Billions of 17-year-old cicadas are about to emerge and swarm Michigan

Billions upon billions of Brood X cicadas are about to emerge from the ground and swarm much of the East Coast, including parts of Michigan. We haven’t seen these big red-eyed insects since 2004.

From North Carolina to Connecticut and down to Michigan, humans will be outnumbered by insects by about 600 to 1. Essentially, they will be everywhere, but not everywhere in Michigan.

“They will only be in the far southeast of the Lower Peninsula. Ann Arbor is about as far north as they come, ”said Howard russell, an insect / arthropod diagnostician at University of Michigan. “Nearby, they occur pretty much all over Ohio, Indiana, and Illinois. They are in Tennessee, Virginia, West Virginia, and several other states. It is the most widespread brood.

These are some of the longest living insects in the world and although they stay underground, the bugs don’t actually sleep. They go through different stages of growth before coming to the surface to mate.

“They’re basically deciding that it’s the 17th year of our development and it’s time to leave the root of the tree they’ve been feeding on for 17 years,” Russell said. “The adults have wings, take flight and harden up to a week after emergence. They crawl in trees, mate, and the females lay eggs. Then, usually in 6 weeks, they’re all done and we don’t see them for another 17 years.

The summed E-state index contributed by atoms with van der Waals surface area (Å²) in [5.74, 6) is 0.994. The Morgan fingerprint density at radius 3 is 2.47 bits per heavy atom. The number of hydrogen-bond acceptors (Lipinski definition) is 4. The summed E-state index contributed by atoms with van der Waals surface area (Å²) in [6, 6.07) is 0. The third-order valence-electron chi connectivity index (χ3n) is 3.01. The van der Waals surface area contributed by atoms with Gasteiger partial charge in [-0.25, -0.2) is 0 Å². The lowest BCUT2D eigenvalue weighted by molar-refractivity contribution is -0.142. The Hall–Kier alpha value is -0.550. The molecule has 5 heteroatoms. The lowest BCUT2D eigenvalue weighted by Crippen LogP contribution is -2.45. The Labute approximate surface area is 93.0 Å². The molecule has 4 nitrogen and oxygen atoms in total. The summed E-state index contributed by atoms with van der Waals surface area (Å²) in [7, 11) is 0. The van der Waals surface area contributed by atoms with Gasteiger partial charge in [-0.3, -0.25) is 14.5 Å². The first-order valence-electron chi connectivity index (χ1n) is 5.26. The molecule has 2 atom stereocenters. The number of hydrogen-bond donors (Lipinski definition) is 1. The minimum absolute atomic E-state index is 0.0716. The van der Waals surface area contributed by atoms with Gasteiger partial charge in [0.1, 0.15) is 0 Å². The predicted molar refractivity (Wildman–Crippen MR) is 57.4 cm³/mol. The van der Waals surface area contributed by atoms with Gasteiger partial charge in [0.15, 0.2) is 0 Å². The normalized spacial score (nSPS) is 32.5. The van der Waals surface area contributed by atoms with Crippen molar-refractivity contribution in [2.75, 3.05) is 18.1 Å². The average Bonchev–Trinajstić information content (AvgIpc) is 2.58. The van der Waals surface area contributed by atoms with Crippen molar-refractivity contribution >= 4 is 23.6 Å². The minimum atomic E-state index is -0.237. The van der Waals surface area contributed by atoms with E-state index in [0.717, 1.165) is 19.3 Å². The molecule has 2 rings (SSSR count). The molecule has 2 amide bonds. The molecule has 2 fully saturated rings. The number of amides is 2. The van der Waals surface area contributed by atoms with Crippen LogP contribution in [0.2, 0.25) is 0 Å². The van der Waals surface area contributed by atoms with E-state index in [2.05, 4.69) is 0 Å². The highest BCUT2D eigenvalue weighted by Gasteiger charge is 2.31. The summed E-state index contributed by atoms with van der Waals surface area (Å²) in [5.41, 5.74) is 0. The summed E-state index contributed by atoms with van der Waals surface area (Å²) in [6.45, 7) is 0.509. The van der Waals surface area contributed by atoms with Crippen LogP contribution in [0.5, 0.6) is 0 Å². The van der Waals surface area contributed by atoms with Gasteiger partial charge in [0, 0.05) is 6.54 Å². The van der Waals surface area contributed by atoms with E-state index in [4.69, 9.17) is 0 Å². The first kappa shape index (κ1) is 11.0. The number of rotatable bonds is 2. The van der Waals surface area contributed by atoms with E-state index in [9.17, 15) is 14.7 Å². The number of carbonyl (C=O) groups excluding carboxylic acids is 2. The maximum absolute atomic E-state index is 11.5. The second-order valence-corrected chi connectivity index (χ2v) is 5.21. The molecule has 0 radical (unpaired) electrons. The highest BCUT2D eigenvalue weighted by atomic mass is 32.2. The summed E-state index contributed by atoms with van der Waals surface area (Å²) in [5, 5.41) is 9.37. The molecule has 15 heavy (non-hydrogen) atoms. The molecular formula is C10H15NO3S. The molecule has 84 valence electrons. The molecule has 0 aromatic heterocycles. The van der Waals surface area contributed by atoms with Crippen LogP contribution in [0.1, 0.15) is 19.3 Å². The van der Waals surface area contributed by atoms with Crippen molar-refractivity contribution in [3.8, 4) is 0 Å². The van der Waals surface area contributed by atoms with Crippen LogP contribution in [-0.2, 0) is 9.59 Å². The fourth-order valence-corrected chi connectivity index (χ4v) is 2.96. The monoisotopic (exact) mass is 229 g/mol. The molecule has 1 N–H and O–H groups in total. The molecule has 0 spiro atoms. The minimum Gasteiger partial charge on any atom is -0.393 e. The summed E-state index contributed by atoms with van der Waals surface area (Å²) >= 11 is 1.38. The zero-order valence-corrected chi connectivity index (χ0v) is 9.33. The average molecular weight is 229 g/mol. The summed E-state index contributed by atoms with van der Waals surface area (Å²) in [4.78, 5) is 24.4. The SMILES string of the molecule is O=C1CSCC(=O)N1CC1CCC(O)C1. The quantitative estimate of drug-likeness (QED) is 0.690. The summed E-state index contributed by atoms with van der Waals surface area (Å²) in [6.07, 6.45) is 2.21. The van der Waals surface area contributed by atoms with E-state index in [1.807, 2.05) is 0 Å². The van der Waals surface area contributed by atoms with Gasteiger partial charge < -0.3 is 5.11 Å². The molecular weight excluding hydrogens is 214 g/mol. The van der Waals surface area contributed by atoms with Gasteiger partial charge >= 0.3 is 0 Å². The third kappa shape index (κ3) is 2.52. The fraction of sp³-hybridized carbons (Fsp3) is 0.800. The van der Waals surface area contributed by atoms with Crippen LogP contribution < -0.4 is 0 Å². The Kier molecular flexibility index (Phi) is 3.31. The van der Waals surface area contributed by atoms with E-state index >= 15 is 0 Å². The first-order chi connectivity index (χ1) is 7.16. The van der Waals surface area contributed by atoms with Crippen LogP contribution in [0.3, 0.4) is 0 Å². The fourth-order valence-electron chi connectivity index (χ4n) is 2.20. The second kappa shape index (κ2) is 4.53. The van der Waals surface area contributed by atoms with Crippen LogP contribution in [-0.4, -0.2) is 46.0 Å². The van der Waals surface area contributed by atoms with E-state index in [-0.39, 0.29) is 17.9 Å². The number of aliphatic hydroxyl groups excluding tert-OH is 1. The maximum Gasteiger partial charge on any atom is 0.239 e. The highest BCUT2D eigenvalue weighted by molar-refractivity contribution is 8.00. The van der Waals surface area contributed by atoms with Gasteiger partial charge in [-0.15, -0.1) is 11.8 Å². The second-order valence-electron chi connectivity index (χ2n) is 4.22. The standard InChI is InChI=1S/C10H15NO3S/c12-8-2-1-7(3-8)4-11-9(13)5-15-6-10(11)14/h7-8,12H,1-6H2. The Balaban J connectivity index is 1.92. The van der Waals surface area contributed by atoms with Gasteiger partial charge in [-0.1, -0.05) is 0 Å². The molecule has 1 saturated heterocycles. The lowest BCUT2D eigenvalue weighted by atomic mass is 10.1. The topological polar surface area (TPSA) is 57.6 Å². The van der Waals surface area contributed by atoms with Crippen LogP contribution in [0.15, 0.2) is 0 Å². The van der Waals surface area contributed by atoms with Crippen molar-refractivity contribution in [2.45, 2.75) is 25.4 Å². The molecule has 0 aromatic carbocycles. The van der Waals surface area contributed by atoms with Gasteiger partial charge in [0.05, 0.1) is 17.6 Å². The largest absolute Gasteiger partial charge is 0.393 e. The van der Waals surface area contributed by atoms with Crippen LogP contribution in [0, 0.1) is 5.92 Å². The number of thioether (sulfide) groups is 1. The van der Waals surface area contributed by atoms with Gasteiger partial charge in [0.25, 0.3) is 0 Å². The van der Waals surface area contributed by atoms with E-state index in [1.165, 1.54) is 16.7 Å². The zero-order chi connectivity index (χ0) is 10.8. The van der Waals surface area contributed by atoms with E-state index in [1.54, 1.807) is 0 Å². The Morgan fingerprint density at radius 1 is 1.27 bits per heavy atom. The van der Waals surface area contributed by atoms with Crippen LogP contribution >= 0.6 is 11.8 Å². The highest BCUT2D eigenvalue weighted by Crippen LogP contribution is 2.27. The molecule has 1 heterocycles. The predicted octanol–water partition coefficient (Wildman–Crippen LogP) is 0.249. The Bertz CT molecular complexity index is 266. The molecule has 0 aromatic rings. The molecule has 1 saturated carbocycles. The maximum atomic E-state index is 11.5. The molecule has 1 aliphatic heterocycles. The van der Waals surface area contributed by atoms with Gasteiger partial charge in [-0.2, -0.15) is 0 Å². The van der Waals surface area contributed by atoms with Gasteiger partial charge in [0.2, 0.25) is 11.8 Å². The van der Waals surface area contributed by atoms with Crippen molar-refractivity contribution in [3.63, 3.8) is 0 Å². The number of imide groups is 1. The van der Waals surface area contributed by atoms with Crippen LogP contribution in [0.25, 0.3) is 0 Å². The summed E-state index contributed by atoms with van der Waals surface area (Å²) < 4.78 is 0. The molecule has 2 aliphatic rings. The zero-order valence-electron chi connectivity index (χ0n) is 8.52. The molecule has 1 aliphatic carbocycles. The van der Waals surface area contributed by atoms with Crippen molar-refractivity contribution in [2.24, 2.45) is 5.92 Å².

When we start to see them depends on the temperature of the soil. They emerge when the ground floor is at 64 degrees. This means we should start to see the large swarms in Southeast Michigan in May and June. Adults live for several weeks – the ones that are not eaten, of course.

“Birds, animals, pets, and even mice probably feed on it,” Russell said. “They are mostly a nuisance. They make a lot of noise and fly everywhere and even fly at you. If you are in an area where there is a high concentration of them, they can be quite intimidating, but they are not going to hurt us.

Although we see annual cicadas every year, the one inch Brood X is the one we see every 17 years. They swarm in much greater numbers than the annuals.

“There is another species commonly known as the dog cicada,” Russell added. “It has a three to four year life cycle, rather than a 17 year life cycle. The emergence of the dog cicada is not as synchronous as it is with periodic cicadas. So, dog cicadas occur every year. They are different. They are a bit larger, greenish, and lack bright red eyes.

This is expected to be one of the largest cicadas we have seen among these periodic cicadas. Some experts believe there are 30 billion lurking underground, while others believe there could be as many as a trillion that will emerge.

If cicadas are in your area and you can’t see them, you will definitely hear them. They make a loud noise which is basically insect song for sex. In 2004, Gene Kritsky, entomologist at Mont Saint-Joseph College in Cincinnati, measured the cicadas at 94 decibels, claiming it was so loud that “you don’t hear planes flying above you.”

So why every 17 years? Some scientists believe they emerge in this strange cycle to avoid predators. There are just too many of them for birds and other animals to eat them all when they are in such large numbers. Other theories say that the unusual cycles ensure that different broods do not compete with each other.

“These guys have developed several mathematically intelligent tricks,” said University of Maryland entomologist Mike Raupp. “These guys are geniuses with tiny little brains.”


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